Roundup: Ethiopia's newly unveiled economic reform aims to unlock major dev't potentials

Source: Xinhua| 2019-09-10 20:23:03|Editor: xuxin
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ADDIS ABABA, Sept. 10 (Xinhua) -- The Ethiopian government has unveiled a new economic reform blueprint, dubbed Homegrown Economic Reform, with a major aspiration to unlock the country's development potentials.

"Several months in the making and spearheaded by some of Ethiopia's finest minds, our initiative aims to propel Ethiopia into becoming the African icon of prosperity by 2030," said Ethiopia's Prime Minister Abiy Ahmed, while unveiling the new economic reform agenda on late Monday at the UN Conference Centre in the Ethiopian capital, Addis Ababa.

The newly introduced initiative, among other things, outlined macroeconomic, structural and sectoral reforms that are said to pave the way for job creation, poverty reduction, and inclusive growth.

The Ethiopian premier said that his government has taken a series of measures to shift the economic landscape of Ethiopia, which include reforms in investment laws and business climate, eventually contributing to remove regulatory obstacles that hamper investment in the East African country.

Ahmed, who noted that the private sector was crucial for the next chapter of Ethiopia's growth and development, further stressed that the Ethiopian government has "opened up key economic activities to private investments."

Ahmed, who also on Monday briefed development partners and members of the diplomatic community that are based in Addis Ababa on the major aspirations and targets of Ethiopia's homegrown economic reforms, stressed that the series of measures will "surely be reflected in Ethiopia's ease of doing business ranking."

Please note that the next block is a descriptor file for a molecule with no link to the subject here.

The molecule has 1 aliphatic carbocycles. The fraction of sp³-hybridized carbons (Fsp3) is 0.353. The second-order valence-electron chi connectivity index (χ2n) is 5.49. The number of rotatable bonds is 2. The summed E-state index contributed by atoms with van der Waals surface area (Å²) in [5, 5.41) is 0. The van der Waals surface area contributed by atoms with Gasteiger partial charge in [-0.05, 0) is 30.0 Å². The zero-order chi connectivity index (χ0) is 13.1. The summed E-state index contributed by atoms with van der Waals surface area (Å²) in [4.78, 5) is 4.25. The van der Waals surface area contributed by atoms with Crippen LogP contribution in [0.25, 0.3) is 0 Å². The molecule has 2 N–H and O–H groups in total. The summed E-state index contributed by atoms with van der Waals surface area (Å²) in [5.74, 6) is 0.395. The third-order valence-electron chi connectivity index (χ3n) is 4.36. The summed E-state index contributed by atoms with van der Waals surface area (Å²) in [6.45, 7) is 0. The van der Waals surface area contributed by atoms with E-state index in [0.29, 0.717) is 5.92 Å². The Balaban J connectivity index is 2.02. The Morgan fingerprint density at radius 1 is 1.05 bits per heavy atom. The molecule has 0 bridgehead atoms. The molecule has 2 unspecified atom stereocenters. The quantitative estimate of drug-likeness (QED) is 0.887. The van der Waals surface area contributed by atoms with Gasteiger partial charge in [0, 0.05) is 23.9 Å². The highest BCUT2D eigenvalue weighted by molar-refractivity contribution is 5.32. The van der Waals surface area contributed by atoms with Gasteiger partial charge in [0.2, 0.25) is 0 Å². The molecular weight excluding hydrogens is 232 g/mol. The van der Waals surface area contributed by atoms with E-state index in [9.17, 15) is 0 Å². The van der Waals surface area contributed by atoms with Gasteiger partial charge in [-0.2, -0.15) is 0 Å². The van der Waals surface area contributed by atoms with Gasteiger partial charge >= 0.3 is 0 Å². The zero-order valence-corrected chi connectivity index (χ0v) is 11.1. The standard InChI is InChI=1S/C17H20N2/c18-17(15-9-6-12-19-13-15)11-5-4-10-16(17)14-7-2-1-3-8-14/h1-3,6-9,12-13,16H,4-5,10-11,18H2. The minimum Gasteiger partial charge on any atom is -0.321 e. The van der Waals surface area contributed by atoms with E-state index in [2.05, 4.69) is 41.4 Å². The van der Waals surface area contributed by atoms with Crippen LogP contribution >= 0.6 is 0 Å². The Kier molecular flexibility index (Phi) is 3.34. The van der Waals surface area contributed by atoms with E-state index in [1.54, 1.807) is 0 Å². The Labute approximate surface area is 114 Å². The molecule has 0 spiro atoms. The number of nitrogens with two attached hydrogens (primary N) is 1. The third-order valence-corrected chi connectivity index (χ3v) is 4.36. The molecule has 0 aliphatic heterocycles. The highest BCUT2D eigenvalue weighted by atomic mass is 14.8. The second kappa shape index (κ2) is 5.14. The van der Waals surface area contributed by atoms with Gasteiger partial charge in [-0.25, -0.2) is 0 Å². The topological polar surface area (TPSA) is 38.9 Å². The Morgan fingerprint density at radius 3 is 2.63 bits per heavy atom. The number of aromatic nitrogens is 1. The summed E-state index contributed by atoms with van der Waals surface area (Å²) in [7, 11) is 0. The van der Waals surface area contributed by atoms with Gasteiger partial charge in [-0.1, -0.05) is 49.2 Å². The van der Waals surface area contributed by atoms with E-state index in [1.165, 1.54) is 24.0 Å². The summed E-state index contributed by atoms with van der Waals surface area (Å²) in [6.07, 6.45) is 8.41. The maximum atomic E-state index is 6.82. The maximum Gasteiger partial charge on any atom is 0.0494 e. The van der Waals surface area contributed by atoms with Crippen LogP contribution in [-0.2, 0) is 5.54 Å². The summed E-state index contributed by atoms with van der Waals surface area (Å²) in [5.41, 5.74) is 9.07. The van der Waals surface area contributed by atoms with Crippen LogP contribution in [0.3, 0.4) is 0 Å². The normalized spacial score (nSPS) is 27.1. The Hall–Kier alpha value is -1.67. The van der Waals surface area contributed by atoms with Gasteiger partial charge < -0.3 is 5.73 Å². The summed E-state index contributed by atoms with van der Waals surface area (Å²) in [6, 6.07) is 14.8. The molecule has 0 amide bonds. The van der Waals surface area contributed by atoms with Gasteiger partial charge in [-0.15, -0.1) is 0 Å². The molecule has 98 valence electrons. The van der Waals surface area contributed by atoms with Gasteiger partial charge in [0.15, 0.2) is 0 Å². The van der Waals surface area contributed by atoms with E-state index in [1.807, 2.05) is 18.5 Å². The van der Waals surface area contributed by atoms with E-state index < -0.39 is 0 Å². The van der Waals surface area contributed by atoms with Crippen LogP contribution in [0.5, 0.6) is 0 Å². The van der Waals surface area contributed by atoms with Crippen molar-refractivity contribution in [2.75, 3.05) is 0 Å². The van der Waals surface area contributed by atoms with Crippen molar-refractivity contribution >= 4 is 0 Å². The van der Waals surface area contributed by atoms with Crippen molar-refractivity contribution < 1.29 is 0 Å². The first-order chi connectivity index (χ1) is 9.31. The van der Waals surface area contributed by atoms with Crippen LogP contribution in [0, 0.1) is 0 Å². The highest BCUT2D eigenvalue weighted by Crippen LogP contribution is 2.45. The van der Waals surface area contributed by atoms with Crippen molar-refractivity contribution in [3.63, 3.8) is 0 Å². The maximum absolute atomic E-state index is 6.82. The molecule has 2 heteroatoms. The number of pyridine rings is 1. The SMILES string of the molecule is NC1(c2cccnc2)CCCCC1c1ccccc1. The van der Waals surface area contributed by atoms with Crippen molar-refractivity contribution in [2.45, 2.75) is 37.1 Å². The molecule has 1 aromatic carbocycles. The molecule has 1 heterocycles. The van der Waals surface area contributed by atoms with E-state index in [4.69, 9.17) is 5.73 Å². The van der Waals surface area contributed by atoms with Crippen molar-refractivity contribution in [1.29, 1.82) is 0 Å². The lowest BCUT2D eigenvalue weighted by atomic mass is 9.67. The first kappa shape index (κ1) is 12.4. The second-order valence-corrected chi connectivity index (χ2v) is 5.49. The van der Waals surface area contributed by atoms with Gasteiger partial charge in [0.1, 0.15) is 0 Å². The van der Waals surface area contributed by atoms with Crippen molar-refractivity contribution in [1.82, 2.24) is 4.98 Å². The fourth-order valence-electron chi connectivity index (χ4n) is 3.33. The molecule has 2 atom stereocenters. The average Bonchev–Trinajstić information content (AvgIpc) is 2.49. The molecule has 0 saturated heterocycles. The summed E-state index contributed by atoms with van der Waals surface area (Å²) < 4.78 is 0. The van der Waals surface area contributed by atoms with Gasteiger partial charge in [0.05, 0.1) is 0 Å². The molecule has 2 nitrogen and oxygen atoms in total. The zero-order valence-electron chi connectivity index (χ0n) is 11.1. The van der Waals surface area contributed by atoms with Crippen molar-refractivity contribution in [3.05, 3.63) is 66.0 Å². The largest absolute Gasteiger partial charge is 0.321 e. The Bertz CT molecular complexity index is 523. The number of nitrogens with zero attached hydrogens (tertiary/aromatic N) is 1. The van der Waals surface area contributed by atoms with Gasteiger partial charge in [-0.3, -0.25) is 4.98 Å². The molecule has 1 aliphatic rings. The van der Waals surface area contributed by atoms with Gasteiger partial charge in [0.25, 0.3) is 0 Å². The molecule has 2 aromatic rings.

"We are tightening our fiscal belts, strengthening our public sector finances, shedding our debts, and increasing domestic resource mobilization," said Ahmed, adding that the move is vital in ensuring the success of the new economic development agenda.

The initiative gives special emphasis to sectors such as agriculture, manufacturing, mining, tourism, and information, communication and technology, it was noted.

Ahmed also urged Ethiopia's development partners attending the economic reform-themed meeting, which mainly brought together representatives from the World Bank, International Monetary Fund (IMF), various UN agencies and other development partners, to "support us in crafting Ethiopia's economic miracle."

"We realize that our interdependence solidifies Ethiopia's geopolitical importance in becoming Africa's gateway to the global market," he added.

Executive Secretary of the United Nations Economic Commission for Africa (ECA), Vera Songwe, who noted the East African country's aspiration to expand its GDP per capita from 865 to 2219 as "very ambitious," also stressed that the target is "doable."

The ECA chief also underscored the success stories of China, Laos and Vietnam in realizing similar ambitious economic developments over the past decades, which Ethiopia could also replicate as part of its new economic reform blueprint.

Songwe, however, cautioned that Ethiopia currently has a 10 billion U.S. dollars gap - amounting 6 billion U.S. dollars in new investment and 4 billion U.S. dollars of debt reduction per year - that "must be bridged" in order to achieve its reform aspirations.

"If you continue to accumulate debt the way you're doing now, you will likely fall into debt distress in the next two years and a lot of the structural reforms you have put in place will not bring in the private sector because you will not be a credit-worthy country," Songwe stressed.

As Ethiopia's new economic reform mainly envisaged to boost the private sector's contribution in its overall economy, Songwe emphasized that "credibility is what the private sector will be looking for in the reform package."

She further recommended paving the way for Independent Power Producers in the East African country's reformed energy sector as a quick-win that can demonstrate the country's credibility.